MIAMI—Jones Lang LaSalle Hotels today announced that hotel transaction volume in Miami has increased by 154 percent in 2011, reaching $557 million, marking the second highest level since 2005. According to the firm’s research report, Hotel Intelligence Miami, investor interest in the Miami market is expected to remain high throughout 2012 and transaction volumes are projected to increase by a total of 17 percent over 2011 volumes.
“Miami transaction volumes are expected to amount to $650 million in 2012, driven by real estate owned (REO) properties from lenders who have taken ownership of defaulted properties. Additionally, owners with non-performing assets who are unable to invest equity or restructure debt will look to the transaction market as an outlet to shed properties,” said Gregory Rumpel, Managing Director of Jones Lang LaSalle Hotels in Miami.
Additionally, equity-rich buyers such as real estate investment trusts (REITs) and private equity funds will pursue acquisitions in the market. “High demand levels and significant rate premiums will enable the city to maintain a strong hotel performance over the medium term, piquing investor interest,” added Rumpel.
Miami’s hotel market posted one of the highest rates of revenue per available room (RevPAR) growth of any major gateway market in the U.S. during the first quarter of 2012. Strong leisure and business demand and constrained supply additions drove up premiums as well, as the city recorded the second greatest nominal average daily rate (ADR) growth rate of 44 percent over the past decade, second only to New York.
“Market demand in Miami increased by 9.5 percent in 2011, as low supply levels increased merely 1.6 percent bringing total room stock to just over 47,000 rooms. Demand growth is expected to outpace supply growth in 2012. Just two hotels with a total of 393 rooms are expected to open in the city in 2012; however, the new room additions in 2013 are expected to be more robust,” added Rumpel.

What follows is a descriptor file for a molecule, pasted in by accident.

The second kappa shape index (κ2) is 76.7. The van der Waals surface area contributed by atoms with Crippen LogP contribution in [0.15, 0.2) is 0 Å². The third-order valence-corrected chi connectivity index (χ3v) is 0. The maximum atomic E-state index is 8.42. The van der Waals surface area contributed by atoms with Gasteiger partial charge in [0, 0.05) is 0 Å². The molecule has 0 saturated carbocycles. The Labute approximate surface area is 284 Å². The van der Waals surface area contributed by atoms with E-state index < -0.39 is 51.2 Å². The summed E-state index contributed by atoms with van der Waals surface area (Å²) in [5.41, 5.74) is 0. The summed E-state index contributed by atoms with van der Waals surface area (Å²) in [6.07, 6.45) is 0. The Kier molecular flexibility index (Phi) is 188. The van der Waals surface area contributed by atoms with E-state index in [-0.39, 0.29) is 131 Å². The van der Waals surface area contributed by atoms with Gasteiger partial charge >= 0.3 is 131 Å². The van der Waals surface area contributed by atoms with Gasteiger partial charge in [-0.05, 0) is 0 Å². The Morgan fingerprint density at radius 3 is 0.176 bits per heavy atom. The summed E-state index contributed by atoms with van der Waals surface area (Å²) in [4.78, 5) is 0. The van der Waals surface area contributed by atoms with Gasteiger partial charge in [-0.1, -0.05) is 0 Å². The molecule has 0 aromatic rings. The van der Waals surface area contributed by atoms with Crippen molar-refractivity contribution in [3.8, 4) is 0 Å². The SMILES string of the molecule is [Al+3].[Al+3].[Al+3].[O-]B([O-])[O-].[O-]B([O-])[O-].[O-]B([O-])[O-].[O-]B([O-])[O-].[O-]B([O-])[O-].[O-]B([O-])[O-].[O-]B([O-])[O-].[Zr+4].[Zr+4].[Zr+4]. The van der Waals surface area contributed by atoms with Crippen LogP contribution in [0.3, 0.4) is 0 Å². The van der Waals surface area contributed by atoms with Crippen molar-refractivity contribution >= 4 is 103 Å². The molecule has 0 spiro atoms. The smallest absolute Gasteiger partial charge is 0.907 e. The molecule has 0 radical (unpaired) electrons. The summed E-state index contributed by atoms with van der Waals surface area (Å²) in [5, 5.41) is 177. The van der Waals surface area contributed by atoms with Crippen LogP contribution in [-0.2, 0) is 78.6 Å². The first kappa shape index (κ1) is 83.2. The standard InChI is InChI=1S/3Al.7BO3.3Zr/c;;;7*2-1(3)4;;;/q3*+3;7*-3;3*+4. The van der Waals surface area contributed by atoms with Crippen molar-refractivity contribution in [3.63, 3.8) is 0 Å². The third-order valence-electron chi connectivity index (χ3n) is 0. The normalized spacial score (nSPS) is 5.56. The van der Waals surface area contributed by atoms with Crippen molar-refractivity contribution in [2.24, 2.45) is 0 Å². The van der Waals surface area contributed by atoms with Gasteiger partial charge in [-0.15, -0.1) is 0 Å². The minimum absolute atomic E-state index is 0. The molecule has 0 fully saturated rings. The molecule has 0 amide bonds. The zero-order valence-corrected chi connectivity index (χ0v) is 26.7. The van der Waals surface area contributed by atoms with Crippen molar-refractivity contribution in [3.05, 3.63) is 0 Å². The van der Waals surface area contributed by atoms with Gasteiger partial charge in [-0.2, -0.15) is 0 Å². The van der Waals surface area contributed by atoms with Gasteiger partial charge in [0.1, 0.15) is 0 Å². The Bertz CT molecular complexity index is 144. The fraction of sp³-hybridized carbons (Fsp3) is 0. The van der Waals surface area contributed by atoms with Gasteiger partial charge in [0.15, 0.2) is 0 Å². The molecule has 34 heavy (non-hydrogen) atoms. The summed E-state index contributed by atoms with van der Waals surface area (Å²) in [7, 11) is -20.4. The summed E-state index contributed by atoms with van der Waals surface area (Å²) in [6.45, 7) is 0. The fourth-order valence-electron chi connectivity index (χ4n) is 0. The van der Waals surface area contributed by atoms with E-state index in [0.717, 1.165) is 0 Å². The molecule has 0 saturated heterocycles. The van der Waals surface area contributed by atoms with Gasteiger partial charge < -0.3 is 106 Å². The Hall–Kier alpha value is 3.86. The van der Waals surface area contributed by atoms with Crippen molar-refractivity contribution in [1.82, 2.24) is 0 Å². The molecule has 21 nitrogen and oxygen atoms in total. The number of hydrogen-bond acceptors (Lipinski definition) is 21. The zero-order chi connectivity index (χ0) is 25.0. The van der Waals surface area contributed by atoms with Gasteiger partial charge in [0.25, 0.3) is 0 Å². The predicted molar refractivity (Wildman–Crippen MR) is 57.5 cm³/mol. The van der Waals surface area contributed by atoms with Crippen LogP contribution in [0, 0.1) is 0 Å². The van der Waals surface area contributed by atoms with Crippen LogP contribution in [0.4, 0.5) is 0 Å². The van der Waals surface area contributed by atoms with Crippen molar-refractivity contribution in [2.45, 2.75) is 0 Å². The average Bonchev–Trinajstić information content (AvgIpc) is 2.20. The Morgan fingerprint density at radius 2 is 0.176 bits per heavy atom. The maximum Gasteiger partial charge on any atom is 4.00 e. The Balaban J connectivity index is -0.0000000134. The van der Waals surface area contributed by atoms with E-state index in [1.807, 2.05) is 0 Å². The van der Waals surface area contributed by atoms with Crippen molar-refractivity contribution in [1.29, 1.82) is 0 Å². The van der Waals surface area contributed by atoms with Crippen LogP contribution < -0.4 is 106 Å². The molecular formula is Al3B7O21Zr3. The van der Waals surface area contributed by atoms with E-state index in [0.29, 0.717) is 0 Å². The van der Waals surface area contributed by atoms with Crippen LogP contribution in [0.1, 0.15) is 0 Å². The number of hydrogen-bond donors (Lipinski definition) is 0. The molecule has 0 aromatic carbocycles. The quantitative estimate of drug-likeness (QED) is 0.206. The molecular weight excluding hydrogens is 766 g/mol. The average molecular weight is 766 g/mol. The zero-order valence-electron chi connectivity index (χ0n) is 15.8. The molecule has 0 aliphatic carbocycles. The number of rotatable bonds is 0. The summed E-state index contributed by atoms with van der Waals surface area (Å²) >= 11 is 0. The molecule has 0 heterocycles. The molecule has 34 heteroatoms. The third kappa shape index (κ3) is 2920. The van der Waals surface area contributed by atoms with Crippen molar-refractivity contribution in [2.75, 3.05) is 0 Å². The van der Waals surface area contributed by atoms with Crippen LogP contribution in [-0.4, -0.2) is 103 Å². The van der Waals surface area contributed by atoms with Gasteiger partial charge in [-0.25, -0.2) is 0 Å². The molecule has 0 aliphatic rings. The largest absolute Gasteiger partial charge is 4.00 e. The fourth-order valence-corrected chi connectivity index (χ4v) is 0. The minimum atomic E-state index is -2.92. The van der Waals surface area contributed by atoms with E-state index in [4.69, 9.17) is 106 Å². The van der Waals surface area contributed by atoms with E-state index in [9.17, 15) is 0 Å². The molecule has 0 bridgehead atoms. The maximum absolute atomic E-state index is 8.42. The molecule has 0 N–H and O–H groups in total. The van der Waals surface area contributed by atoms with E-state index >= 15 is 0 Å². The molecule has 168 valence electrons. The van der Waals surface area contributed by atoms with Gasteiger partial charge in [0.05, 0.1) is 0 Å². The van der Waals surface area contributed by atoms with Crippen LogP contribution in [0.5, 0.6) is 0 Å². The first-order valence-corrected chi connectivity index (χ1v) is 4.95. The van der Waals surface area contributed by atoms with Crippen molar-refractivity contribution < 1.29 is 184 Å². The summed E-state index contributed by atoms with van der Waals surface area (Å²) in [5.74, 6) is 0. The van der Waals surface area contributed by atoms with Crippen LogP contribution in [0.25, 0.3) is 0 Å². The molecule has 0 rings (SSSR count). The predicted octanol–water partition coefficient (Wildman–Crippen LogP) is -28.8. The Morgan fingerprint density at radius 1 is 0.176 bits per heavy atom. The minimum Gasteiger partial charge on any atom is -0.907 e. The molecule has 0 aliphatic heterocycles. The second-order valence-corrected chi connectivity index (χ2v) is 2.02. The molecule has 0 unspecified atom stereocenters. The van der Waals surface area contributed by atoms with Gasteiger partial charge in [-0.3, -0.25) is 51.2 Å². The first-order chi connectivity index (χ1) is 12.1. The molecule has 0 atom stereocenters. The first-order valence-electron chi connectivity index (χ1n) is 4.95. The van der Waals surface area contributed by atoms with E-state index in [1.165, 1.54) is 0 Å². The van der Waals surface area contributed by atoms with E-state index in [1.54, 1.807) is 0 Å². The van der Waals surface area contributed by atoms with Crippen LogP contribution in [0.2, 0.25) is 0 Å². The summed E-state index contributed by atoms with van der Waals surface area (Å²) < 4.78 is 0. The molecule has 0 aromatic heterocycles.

Shifting their sights away from the ocean view, the investment community is looking inland for acquisition opportunities in 2012. Just a few miles from the oceanfront, the Downtown Miami/ Brickell submarket has redefined itself as a 24/7 business hub and attractive location for investors looking for development opportunities in a high-barrier to entry growth market.
Rumpel added, “For investors looking ‘beyond the beach,’ the Downtown Miami/Brickell submarket is a increasingly attractive investment opportunity. The area witnessed a 12 percent increase in RevPAR in 2011 with growth moving in an upward trajectory.”
Miami will continue to be a market to watch as its economic outlook continues to flourish. Robust foreign demand, and record-level air, cruise and tourist travel to the area will keep the short-term outlook positive. The city’s future growth will stem from an increase of foreign visitors, expanding infrastructure and ties to international trade which will position the market to outperform national averages and solidify its position as one of the top investment and hospitality markets in the United States.